Iraqi bonds headed for their second weekly drop as the U.S. said it would send military advisers to the OPEC country amid escalating violence and a top cleric called for a new government.
Yields on January 2028 debt added less than one basis point to 7.28 percent at 2:09 p.m. in London and have gained 35 basis this week. The rate has climbed 90 basis points in the past two weeks as militants began taking over parts of the country.
U.S. President Barack Obama said yesterday he was dispatching as many as 300 troops to help the Iraqi army battle the insurgency, which threatens to push Iraq into another civil war. Grand Ayatollah Ali al-Sistani, Iraq’s top Shiite cleric who played a key role in calming sectarian tensions in previous years, today called for the creation of a new “effective” government.
“It beggars belief that the yields on Iraqi bonds are at the levels where they are -- one would expect them to be far higher,” Nicholas Spiro, managing director of Spiro Sovereign Strategy in London, said by phone. “Holders of Iraqi debt are not being compensated for the enormous risks.”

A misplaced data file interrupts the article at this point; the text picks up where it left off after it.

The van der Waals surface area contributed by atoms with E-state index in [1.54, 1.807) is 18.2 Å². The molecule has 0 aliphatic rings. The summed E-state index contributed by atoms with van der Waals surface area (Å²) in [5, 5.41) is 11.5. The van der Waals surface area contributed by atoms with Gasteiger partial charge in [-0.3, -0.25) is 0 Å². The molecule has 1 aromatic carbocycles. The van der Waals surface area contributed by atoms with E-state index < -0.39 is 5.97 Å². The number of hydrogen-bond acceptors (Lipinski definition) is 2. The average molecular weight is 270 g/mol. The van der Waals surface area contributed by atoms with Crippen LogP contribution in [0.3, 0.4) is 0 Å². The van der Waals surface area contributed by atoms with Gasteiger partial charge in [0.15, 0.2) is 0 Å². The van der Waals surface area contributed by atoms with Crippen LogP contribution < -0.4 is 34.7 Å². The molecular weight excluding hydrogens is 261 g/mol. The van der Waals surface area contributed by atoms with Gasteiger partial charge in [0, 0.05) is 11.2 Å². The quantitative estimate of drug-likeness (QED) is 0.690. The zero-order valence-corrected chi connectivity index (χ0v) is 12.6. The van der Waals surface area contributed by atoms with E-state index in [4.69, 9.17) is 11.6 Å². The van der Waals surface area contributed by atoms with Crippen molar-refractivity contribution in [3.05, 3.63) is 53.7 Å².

Brent crude headed for a second weekly gain as the conflict threatens supply from the second-largest producer in the Organization of Petroleum Exporting Countries.
Insurgents led by the Islamic State in Iraq and the Levant, or ISIL, have seized cities north of Baghdad and engaged in a back-and-forth battle to control the Baiji oil refinery, the nation’s largest.
The Iraq Stock Exchange General Index gained 0.6 percent in the five-day period that ended yesterday, paring this month’s drop to 8.3 percent. Bourse trading runs from Sunday through Thursday.